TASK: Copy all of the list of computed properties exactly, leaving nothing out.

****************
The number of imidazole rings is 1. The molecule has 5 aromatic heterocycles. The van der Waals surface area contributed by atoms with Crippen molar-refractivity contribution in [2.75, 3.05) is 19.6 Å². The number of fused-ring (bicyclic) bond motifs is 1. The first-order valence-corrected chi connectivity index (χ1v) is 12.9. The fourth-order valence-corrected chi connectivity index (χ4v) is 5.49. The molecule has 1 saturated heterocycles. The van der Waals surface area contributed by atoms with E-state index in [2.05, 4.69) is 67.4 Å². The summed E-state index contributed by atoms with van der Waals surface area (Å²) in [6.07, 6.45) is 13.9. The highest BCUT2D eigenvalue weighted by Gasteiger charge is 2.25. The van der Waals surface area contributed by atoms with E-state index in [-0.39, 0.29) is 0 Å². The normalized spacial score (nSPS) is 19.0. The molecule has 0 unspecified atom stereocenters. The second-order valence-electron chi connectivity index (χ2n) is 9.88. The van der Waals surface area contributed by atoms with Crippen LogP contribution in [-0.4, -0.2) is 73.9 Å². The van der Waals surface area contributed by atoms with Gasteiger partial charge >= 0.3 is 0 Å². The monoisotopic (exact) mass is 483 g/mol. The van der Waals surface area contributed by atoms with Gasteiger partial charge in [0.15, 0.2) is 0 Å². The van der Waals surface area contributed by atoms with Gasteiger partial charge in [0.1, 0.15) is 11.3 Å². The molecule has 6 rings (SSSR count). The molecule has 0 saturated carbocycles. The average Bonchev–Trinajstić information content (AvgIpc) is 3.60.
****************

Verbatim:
The number of imidazole rings is 1. The molecule has 5 aromatic heterocycles. The van der Waals surface area contributed by atoms with Crippen molar-refractivity contribution in [2.75, 3.05) is 19.6 Å². The number of fused-ring (bicyclic) bond motifs is 1. The first-order valence-corrected chi connectivity index (χ1v) is 12.9. The fourth-order valence-corrected chi connectivity index (χ4v) is 5.49. The molecule has 1 saturated heterocycles. The van der Waals surface area contributed by atoms with E-state index in [2.05, 4.69) is 67.4 Å². The summed E-state index contributed by atoms with van der Waals surface area (Å²) in [6.07, 6.45) is 13.9. The highest BCUT2D eigenvalue weighted by Gasteiger charge is 2.25. The van der Waals surface area contributed by atoms with E-state index in [-0.39, 0.29) is 0 Å². The normalized spacial score (nSPS) is 19.0. The molecule has 0 unspecified atom stereocenters. The second-order valence-electron chi connectivity index (χ2n) is 9.88. The van der Waals surface area contributed by atoms with Crippen LogP contribution in [-0.4, -0.2) is 73.9 Å². The van der Waals surface area contributed by atoms with Gasteiger partial charge >= 0.3 is 0 Å². The monoisotopic (exact) mass is 483 g/mol. The van der Waals surface area contributed by atoms with Gasteiger partial charge in [0.15, 0.2) is 0 Å². The van der Waals surface area contributed by atoms with Gasteiger partial charge in [0.1, 0.15) is 11.3 Å². The molecule has 6 rings (SSSR count). The molecule has 0 saturated carbocycles. The average Bonchev–Trinajstić information content (AvgIpc) is 3.60.